Heidelberg test, and during this test you swallow a little electronic capsule and then
you drink repeated doses of baking soda water. The little sensor detects how your stomach
acid is rebounding from that dose of baking soda. If it doesn’t rebound normally, whatever normally
is determined to be, then you are diagnosed with low stomach acid. You would certainly have to talk to your doctor
about getting that test if you feel like that’s important. A more homegrown variety, which maybe isn’t
quite as accurate or specific but can still give you some important information, is to
drink a glass of water with about a quarter teaspoon of baking soda in it first thing
in the morning on an empty stomach. If you experience burping and belching after
consuming the baking soda water, then you can assume that you have some stomach acid
in there. If you don’t have any burping or belching,
then that might tell you that you’re actually low in stomach acid. But again, like I said in the previous question,
the more important question to me is, how are your digestive symptoms? If you’re someone who’s experiencing a lot
of symptoms related to your digestion, then personally, this would be assigned to me that
you may need some digestive support with stomach acid. The next question goes something like this,
“I thought lemon was an alkalizing food. How is it that it can increase your stomach
acid?” The answer to this question is that lemon
has an alkalizing effect on blood pH, but not necessarily localized at the moment when
you ingest it into your stomach. When you take it in that way, at that moment,
it’s definitely an acidic food. The next question is, “Which foods help increase
stomach acid?” To answer this question, I’m going to start
with zinc. Zinc is an important co-factor for your body
to be able to produce its own stomach acid. Consuming foods high in zinc or even zinc
supplementation if you want to go that route can help support your stomach acid. Some foods that are high in zinc include oysters,
pumpkin seeds, sunflower seeds, many legumes and nuts and also beef. Of course using vinegar on your food beyond
just the little shots of lemon juice or vinegar can also be helpful, so think salad dressing
or just using vinegar as a condiment on your foods. Fermented foods like sauerkraut, fermented
pickles and kimchi can also be a support. Finally, “Are there any situations where we
shouldn’t be increasing stomach acid?” The answer to this question is yes. That situation is if you have been diagnosed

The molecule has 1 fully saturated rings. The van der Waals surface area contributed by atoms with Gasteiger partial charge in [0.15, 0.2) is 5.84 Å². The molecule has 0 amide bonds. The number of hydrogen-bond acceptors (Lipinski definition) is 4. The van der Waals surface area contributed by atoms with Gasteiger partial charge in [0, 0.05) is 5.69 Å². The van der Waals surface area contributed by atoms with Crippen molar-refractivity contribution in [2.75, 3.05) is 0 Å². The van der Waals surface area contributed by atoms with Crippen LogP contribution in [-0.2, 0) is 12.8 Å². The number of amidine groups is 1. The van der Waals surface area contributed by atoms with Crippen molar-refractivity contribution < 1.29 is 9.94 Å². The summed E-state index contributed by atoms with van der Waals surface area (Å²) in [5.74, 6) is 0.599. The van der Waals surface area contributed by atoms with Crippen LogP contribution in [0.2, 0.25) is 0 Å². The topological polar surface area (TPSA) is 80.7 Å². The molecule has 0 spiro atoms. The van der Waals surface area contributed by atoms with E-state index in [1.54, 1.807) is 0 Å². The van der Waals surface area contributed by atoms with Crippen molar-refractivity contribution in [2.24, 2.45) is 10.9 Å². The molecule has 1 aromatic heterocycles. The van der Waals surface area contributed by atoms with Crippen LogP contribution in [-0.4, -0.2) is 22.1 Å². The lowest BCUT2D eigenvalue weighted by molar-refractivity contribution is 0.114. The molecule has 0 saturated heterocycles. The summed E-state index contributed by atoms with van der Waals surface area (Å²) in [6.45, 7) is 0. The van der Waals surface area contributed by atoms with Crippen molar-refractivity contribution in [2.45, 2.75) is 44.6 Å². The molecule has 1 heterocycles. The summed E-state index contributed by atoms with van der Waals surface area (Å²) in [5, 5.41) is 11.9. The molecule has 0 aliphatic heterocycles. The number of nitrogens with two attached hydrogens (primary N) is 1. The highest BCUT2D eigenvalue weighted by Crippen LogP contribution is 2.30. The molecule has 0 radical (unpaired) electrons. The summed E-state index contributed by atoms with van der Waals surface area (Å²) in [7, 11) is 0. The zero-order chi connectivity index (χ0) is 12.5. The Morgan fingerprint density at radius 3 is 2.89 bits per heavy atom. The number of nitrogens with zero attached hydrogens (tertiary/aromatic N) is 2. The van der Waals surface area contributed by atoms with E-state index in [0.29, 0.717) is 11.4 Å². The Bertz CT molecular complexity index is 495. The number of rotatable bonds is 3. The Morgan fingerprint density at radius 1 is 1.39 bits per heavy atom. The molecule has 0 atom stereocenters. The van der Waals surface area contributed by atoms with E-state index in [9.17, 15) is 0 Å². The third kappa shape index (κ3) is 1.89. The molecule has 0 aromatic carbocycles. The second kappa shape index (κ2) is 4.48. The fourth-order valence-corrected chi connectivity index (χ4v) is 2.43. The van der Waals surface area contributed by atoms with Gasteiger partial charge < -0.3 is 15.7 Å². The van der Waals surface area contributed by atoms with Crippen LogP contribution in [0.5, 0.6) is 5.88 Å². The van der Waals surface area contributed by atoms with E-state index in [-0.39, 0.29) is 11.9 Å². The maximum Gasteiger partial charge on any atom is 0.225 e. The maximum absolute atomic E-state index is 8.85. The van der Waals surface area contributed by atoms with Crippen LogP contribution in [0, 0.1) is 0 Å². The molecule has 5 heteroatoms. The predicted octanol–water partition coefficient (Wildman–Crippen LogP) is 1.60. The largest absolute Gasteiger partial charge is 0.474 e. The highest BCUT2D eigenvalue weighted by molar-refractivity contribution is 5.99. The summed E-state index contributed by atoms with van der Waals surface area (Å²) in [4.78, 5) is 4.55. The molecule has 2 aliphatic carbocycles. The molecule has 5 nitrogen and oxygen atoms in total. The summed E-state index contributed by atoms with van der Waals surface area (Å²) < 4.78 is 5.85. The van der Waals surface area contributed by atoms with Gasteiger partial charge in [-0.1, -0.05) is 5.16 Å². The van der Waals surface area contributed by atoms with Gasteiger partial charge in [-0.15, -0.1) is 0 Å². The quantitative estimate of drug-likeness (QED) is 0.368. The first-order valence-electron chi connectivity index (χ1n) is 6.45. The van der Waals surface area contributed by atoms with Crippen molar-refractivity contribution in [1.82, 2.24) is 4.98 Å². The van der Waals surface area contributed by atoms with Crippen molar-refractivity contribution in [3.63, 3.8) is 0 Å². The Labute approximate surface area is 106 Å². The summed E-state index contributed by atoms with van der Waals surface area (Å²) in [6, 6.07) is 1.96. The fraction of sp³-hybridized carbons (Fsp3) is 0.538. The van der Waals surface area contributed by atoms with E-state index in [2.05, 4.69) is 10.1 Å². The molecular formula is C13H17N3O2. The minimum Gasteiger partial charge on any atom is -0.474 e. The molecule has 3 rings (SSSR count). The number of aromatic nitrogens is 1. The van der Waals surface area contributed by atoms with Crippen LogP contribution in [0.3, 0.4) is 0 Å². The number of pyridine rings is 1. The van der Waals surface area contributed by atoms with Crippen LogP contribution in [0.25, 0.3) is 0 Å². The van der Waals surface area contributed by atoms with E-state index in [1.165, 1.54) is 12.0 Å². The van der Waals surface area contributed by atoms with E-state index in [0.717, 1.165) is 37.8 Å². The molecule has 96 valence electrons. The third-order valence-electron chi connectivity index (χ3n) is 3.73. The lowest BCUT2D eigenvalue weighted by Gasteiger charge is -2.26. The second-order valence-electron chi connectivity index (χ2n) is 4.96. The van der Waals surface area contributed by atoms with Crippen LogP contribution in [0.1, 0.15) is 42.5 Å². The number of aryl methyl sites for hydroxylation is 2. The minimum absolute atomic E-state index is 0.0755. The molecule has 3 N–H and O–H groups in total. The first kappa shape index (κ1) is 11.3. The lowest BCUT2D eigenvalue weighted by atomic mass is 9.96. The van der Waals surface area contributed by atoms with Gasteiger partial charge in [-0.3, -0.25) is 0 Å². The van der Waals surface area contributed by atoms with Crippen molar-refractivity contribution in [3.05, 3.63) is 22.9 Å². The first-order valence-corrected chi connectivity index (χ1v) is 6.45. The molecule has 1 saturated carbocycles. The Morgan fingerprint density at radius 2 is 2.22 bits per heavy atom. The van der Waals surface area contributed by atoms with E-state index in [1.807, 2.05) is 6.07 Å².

with H Pylori and the infection is not yet cleared. This is a situation where we would not want
to increase stomach acid. This is because stomach acid can drive the
infection deeper into the walls of the stomach and make it a little more difficult to treat. This is why conventional treatment for H pylori
includes an acid blocking medication. The other situation would be if you have active
ulcers in your stomach, it probably isn’t a good idea to increase stomach acid, although
this is often caused by an H Pylori infection as well, so it’s really one in the same thing. Do you have any other questions about stomach
acid that I didn’t answer here today? If you do, be sure and leave them in the comments
below and I’ll be sure to get back to you. I hope this video has helped you answer your
burning questions about stomach acid because supporting your stomach acid is an absolutely
essential piece of the journey to digestive recovery. However, it’s also not the whole picture. There’s also other important pieces to the
puzzle that need to be addressed to help you feel better. I’ve put together a Roadmap to Gut Recovery,
which shares what I’ve seen work for people who want to find freedom from their digestive
challenges. It’s an action guide that gives you a holistic
strategy for repairing your digestion and healing from the inside out. If this sounds like you, you can download
your free copy by visiting and I’ll be sure and leave a link for that
below this video. If you’ve already tried a lot and you’re in
a place where you’re ready for some customized one-on-one support, I’m an expert at helping
people investigate their root causes and create a doable plan. If this sounds like you, you can schedule
a free 30-minute Assessment Consultation with me During this brief assessment session, we’ll
have a chance to talk about where you’re at in your healing journey and whether it seems
like my services might be a good fit for you. Head on over there and schedule that for yourself,
if that sounds like you. Until then, best of luck with your stomach
acid. Be sure and leave me a comment or a question
if you have one and I’ll get back to you. Also like and share this video if it was helpful
for you. Take care.

2 Replies to “Stomach Acid HCL: Q and A

  1. Thanks for watching! Do you have a question about stomach acid I didn't answer? Ask it here, I'll get back to you!